Friday, March 30, 2007

Going Batty

Last night I had one of the scariest experiences of my life. It didn’t involve Moose at all, he was sound asleep in his crib. It was just me, and the wild outdoors that decided to invade my house and attack me.
I’ll set the scene first.
Cory had run up to Richmond with our friend Steve to look at a truck that he wanted to buy. They had left right after work. Cory promised he’d be home early that evening, hopefully around 9 or so.
Moose and I had a nice evening at first. I gave him dinner, and a bath, and then he went to bed.
I was sitting on the couch, wearing a purple negligee, watching a show on vampires on the History channel, when I saw something flash by. I glanced up, and looked straight into the beady little eyes of a big huge bat.
The scream that came out of my mouth rivaled that of Janet Leigh in Psycho.
I sat straight up and grabbed the throw pillow I had been laying on, and tried to hit it in the air. I didn’t even come close.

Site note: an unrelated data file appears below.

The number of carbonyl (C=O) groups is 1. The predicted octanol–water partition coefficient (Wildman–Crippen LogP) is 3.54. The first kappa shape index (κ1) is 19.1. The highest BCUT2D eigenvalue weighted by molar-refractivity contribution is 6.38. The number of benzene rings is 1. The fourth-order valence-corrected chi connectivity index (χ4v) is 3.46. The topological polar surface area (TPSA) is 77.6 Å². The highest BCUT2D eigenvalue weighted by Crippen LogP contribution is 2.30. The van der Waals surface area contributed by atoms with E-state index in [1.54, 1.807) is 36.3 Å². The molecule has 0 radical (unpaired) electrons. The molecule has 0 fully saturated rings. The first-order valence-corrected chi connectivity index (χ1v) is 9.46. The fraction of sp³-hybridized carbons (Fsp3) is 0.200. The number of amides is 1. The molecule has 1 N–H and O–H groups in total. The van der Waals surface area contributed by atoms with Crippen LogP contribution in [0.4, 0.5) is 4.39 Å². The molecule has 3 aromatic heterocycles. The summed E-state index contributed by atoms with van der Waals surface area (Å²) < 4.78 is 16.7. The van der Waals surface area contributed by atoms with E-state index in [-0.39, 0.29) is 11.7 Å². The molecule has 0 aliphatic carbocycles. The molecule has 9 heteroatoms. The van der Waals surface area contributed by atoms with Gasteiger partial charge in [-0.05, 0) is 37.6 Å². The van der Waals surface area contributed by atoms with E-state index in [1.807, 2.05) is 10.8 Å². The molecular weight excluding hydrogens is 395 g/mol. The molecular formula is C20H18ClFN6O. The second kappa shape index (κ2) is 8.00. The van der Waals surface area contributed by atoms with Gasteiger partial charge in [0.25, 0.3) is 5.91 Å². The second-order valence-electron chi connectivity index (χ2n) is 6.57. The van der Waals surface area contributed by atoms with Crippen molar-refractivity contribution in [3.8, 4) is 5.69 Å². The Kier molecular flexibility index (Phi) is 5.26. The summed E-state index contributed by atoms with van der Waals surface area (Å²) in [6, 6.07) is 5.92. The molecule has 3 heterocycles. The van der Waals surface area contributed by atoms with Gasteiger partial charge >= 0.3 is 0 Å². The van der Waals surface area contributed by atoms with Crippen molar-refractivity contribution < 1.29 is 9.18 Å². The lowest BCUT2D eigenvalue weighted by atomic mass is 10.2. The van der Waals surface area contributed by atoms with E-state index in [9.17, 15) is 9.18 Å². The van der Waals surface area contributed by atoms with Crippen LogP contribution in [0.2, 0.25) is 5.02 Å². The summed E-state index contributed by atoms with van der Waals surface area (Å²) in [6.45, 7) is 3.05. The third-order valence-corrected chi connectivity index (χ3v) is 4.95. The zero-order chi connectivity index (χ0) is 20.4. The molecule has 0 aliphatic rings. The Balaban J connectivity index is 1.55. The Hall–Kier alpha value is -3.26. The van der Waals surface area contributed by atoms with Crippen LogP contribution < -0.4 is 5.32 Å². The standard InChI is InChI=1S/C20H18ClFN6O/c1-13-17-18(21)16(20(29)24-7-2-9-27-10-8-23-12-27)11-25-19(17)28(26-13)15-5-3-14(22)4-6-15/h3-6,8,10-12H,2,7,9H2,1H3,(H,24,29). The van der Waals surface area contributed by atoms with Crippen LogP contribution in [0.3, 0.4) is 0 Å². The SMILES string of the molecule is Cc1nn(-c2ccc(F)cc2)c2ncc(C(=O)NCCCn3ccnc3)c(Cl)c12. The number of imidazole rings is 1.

At that point, it was flying in a loose circle from the living room, to the dining room, and through the kitchen, then back to me in the living room, where I unsuccessfully tried to hit it with the pillow.
My heart was in my ears, as sweat started to bead on my skin. I jumped up to get a better angle with the pillow. Every time it came at me, I screamed and tried to hit it with the pillow.
Finally after a few minutes of bombardment, it swooped down the hall.
I had a few moments to try and decide what the hell I was going to do, when it came flying back down the hallway. Straight at me.
More screaming and pillow swinging.
Finally I realized I had to get to my phone. Luckily the bat decided to head into the foyer. I raced through to the kitchen, and bounded back to the living room, where I had the best vantage point. I made mental note that Moose was probably the safest place he could be, closed up in his bedroom.
I dialed Cory’s number and waited for him to answer.
Cory: Hello?
Cory: What? Honey, are you okay?
Me: (breathing hard, trying to catch my breath, and force my mouth to work) Bat. There’s a bat in the house.
Cory: In the house?
Cory: (calmly) On my way home, I’m almost there.
Me: *expletive* get home now!
Cory: Okay, I’m about 30 minutes away.
Cory: Hit it with a frying pan.
Me: eh?